Saturday, 27 August 2016

Tony Blair - Truly a Liar?

As we can see in the picture above, Tony Blair does not look well these days. This is understandable, when you bear in mind that so many people around the world regard him as a liar and a war criminal. He is reviled as the man who, in 2003, sent British troops into Iraq in support of US President George Bush, leading to countless deaths, the destabilizing of the Middle East and the bringing of British democratic institutions into disrepute. But is this a fair picture? Well, by and large, I would say yes, but, later on, I would like to attempt a fuller explanation of his actions over a decade ago. Not by focusing upon what Blair did so much, but why he did it and what went wrong.
I am not going to quote the Chilcot report, which runs into millions of words, although here is a link to that report for those who wish to read it. Instead, for those interested, I recommend reading "Not the Chilcot Report", by Peter Oborne. This is a concise, lucid and informative account of how we went to war in 2003, and is better suited for the general reader than Chilcot's report itself. As Stop the War Coalition says:
"...its (the Chilcot report's) monumental scale makes almost certain that just a few of its contents will reach the public eye, and that much else of interest will be missed. True, academic researchers will pore over it and in due course will publish further analyses; but for most people, and for the more immediate debate over the report's relevance to current wars, that will be too late in the day"
Now, as we know, Blair has no regrets about helping to start the war in 2003, and, as Oborne says in his foreword:
"Tony Blair has consistently asserted that he did not lie in the run-up to the invasion of Iraq...he might have made mistakes...However, he has been adamant that, whatever the faults of others, he himself acted in good faith". (My italics - Blogmeister) The implication here is that he was given erroneous information by the intelligence agencies.
Oborne goes on to destroy this claim, quoting Lord Butler's 2004 report on the war as saying: "...neither the UK nor the USA had the intelligence that proved conclusively that Iraq had those weapons [weapons of mass destruction]. The Prime Minister was disingenuous about that."
 The whole book is a fascinating and blistering expose of the whole disastrous mess. I do not intend to summarise every chapter, but can only encourage all interested to read the book. Instead, I intend here to look at what I believe was going on in Blair's mind in the run-up to invasion. Oborne again:
"In order to claim that he was acting in good faith, defenders of Mr Blair have no choice but to concede that he also took leave of reality"
I am not aiming to defend Blair, but I intend to show that he did take leave of reality, and the way in which it happened is a warning to us all for the future.
The key questions here are, then: why did Blair join in George Bush's invasion to effect regime change in Iraq? Next, why did he ignore all warnings against getting involved in the debacle, and distort intelligence reports about Iraqi weaponry ?
The simple answer to the first question is that Blair wanted to be seen as the "best friend" to the USA after 9/11. As Blair himself said to Bush:
"We were with you at the first, we will stay with you to the last".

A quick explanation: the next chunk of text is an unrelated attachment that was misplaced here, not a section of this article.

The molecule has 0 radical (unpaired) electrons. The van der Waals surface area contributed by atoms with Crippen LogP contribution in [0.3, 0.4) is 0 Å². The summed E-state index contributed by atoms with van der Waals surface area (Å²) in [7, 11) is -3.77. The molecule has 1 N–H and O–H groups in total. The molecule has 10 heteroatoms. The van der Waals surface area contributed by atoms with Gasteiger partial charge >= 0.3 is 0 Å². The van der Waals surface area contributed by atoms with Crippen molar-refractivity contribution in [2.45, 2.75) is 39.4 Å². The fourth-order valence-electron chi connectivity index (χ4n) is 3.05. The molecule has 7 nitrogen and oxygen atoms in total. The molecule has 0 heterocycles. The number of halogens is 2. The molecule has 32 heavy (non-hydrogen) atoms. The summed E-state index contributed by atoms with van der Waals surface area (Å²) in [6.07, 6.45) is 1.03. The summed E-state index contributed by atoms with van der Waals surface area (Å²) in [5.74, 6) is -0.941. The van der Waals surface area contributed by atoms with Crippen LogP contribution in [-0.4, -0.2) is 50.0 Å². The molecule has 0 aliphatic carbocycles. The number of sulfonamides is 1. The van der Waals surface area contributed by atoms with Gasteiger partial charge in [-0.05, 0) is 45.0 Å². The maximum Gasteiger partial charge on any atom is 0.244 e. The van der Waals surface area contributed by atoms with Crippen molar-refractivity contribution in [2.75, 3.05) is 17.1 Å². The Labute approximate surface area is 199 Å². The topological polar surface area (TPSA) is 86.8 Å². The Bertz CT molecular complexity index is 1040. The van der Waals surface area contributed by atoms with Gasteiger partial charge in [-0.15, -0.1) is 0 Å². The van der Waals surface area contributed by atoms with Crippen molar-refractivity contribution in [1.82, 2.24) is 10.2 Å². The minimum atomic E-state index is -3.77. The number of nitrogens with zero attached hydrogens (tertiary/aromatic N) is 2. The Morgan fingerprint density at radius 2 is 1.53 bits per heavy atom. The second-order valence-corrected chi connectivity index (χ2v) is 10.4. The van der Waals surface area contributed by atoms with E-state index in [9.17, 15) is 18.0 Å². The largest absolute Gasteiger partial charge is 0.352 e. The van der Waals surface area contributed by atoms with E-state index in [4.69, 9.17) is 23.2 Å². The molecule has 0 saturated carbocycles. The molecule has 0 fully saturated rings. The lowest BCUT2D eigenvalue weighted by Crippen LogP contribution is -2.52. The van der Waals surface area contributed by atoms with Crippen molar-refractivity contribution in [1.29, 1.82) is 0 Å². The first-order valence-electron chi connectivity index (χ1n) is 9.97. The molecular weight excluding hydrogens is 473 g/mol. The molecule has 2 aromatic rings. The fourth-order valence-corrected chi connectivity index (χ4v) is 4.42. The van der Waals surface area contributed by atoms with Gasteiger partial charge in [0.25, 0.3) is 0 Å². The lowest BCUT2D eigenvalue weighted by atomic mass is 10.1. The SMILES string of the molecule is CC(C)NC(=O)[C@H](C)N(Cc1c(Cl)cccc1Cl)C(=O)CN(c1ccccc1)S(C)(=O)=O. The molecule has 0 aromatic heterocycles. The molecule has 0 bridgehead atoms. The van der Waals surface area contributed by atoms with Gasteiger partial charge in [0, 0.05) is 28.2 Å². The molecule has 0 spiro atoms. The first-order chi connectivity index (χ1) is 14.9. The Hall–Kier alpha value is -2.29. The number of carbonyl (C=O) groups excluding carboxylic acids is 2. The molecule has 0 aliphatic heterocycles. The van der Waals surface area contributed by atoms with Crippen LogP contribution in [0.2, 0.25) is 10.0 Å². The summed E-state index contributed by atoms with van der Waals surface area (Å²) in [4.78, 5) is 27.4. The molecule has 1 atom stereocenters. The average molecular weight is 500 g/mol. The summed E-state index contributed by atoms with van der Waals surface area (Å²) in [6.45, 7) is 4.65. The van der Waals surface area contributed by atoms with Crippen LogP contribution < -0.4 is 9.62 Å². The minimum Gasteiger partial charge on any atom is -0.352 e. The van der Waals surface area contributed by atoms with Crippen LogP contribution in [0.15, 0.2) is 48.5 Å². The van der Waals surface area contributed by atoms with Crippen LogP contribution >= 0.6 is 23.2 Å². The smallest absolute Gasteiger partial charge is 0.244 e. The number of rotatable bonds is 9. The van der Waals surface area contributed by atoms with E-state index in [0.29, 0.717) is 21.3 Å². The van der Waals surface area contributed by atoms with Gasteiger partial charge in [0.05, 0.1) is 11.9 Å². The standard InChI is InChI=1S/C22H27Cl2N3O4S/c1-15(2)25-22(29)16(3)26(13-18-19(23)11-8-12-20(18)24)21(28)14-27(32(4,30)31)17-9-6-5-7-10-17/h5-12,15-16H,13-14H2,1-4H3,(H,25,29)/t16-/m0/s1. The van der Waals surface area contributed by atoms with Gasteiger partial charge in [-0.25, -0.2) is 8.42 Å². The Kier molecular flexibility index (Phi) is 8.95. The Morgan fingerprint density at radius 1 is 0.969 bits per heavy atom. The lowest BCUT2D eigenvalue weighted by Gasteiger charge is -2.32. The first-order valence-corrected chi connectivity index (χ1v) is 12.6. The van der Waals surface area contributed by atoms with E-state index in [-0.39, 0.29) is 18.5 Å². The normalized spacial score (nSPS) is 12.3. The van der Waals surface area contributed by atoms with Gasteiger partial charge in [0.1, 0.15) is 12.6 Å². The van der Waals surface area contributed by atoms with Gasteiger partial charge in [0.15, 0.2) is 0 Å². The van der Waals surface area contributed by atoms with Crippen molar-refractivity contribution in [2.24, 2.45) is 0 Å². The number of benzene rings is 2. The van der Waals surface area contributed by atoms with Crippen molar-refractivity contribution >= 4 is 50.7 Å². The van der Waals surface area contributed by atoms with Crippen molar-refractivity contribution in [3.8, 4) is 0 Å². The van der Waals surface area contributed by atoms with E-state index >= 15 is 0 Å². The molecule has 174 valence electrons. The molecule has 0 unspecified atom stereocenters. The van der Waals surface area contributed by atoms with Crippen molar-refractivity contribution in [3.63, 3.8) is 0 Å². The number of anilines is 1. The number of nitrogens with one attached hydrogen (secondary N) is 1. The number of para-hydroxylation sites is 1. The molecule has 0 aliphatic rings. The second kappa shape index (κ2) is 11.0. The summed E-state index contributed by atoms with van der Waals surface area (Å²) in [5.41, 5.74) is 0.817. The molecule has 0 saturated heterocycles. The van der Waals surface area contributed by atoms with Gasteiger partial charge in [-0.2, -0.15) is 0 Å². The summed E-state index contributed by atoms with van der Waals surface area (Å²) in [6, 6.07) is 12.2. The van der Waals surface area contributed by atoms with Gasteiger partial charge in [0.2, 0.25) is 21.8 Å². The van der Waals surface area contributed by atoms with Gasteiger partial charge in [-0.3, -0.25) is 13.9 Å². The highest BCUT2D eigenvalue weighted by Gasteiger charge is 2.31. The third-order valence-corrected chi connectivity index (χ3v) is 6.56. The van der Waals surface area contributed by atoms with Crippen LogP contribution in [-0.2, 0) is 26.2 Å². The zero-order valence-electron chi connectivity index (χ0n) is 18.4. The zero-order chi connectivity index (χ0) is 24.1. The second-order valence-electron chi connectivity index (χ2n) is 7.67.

Blair does not seem to have bothered assessing the true reasons for Bush's desire to invade Iraq, but his statement does have some rational basis, however wrong and misguided. However, his descent into deceptiveness about the intelligence reports he was receiving, which clearly showed that Iraq did not have weapons of mass destruction (WMDs) requires another approach. In Oborne's words, we must: "...enter the realm of psychology rather than politics".
So, what went wrong? Well, in an earlier blog, I surmised that Bush and Blair's blotting out of warning signs about the invasion was a continuation of their religious commitment. I argued that, as Christians facing doubt, skepticism and opposition hold true to their faith, they clung to their belief that Iraq was an existential threat to the world in the face of contrary evidence. I remembered watching Blair facing a TV audience of mothers in 2003, prior to the invasion, and he did not seem to be hearing them, almost as if he were catatonic. He actually said that the invasion was in line with his Christian principles. As he is now a Roman Catholic convert, I can only wonder what he tells his priest in the confessional box.
All this could be right, but there is more to it than these two points, I believe. I think we should take into account that, until Iraq, Blair had been widely regarded as a successful Prime Minister. His tremendous achievement in 1997 (with help from others) in becoming the first Labour PM since 1979, the national minimum wage, the Good Friday Agreement and humane military interventions in Sierra Leone and Kosovo could well have made him overconfident. Had he left office after these achievements and before the Iraq fiasco, as Oborne says, we would remember Tony Blair very differently. But, if I am right, and he felt empowered by an overweening belief in himself, this could explain his moment of hubris over Iraq.
The last factors which I think may have affected Tony Blair, and which are appropriate, given the military angle, are evident in two Allied military disasters from 1944 - Operation Market Garden and the Battle of the Bulge. Market Garden was a dangerously reckless attempt by Field Marshal Montgomery, by using paratroopers, to seize and hold a bridgehead over the Rhine at Arnhem, in north-east Holland. It failed disastrously because, despite intelligence warnings that two SS Panzer divisions had moved into the vicinity of Arnhem, British military planners disregarded them. As Norman F. Dixon, in "The Psychology of Military Incompetence" comments: "...since these ugly facts did not accord with what had been planned they fell upon a succession of deaf ears".